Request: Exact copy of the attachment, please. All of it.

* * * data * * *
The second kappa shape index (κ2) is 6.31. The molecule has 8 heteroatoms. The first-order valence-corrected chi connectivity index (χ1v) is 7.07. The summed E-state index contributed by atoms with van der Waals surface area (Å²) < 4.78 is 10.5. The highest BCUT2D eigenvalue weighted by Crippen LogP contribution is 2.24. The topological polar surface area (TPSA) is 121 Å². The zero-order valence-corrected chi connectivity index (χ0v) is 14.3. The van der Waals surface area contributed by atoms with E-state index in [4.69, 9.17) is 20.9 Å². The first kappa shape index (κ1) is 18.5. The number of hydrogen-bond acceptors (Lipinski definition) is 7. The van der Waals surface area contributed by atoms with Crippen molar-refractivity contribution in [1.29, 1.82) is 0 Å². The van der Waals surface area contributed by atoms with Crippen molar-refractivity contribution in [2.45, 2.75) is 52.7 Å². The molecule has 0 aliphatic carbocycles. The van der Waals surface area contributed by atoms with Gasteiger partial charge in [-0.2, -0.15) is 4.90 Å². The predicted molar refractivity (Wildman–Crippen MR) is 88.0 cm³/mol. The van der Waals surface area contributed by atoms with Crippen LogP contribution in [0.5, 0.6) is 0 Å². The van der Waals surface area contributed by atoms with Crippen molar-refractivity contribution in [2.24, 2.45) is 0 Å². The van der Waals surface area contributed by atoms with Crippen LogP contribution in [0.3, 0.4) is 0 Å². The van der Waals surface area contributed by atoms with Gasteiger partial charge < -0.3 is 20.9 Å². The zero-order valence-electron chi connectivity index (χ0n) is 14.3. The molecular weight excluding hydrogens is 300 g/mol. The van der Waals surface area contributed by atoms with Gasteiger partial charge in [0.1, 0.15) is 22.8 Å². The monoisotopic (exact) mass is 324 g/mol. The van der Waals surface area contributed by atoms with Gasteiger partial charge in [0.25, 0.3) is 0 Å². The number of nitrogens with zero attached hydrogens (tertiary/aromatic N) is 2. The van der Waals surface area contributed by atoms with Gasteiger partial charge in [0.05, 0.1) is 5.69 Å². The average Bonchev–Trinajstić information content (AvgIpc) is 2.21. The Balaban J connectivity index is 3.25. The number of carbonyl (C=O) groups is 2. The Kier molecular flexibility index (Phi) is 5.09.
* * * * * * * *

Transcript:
The second kappa shape index (κ2) is 6.31. The molecule has 8 heteroatoms. The first-order valence-corrected chi connectivity index (χ1v) is 7.07. The summed E-state index contributed by atoms with van der Waals surface area (Å²) < 4.78 is 10.5. The highest BCUT2D eigenvalue weighted by Crippen LogP contribution is 2.24. The topological polar surface area (TPSA) is 121 Å². The zero-order valence-corrected chi connectivity index (χ0v) is 14.3. The van der Waals surface area contributed by atoms with E-state index in [4.69, 9.17) is 20.9 Å². The first kappa shape index (κ1) is 18.5. The number of hydrogen-bond acceptors (Lipinski definition) is 7. The van der Waals surface area contributed by atoms with Crippen molar-refractivity contribution in [1.29, 1.82) is 0 Å². The van der Waals surface area contributed by atoms with Crippen molar-refractivity contribution in [2.45, 2.75) is 52.7 Å². The molecule has 0 aliphatic carbocycles. The van der Waals surface area contributed by atoms with Gasteiger partial charge in [-0.2, -0.15) is 4.90 Å². The predicted molar refractivity (Wildman–Crippen MR) is 88.0 cm³/mol. The van der Waals surface area contributed by atoms with Crippen LogP contribution in [0.5, 0.6) is 0 Å². The van der Waals surface area contributed by atoms with Crippen molar-refractivity contribution in [2.24, 2.45) is 0 Å². The van der Waals surface area contributed by atoms with Crippen LogP contribution in [0.3, 0.4) is 0 Å². The van der Waals surface area contributed by atoms with Gasteiger partial charge < -0.3 is 20.9 Å². The zero-order valence-electron chi connectivity index (χ0n) is 14.3. The molecular weight excluding hydrogens is 300 g/mol. The van der Waals surface area contributed by atoms with Gasteiger partial charge in [0.1, 0.15) is 22.8 Å². The monoisotopic (exact) mass is 324 g/mol. The van der Waals surface area contributed by atoms with Gasteiger partial charge in [0.25, 0.3) is 0 Å². The number of nitrogens with zero attached hydrogens (tertiary/aromatic N) is 2. The van der Waals surface area contributed by atoms with Gasteiger partial charge in [0.05, 0.1) is 5.69 Å². The average Bonchev–Trinajstić information content (AvgIpc) is 2.21. The Balaban J connectivity index is 3.25. The number of carbonyl (C=O) groups is 2. The Kier molecular flexibility index (Phi) is 5.09.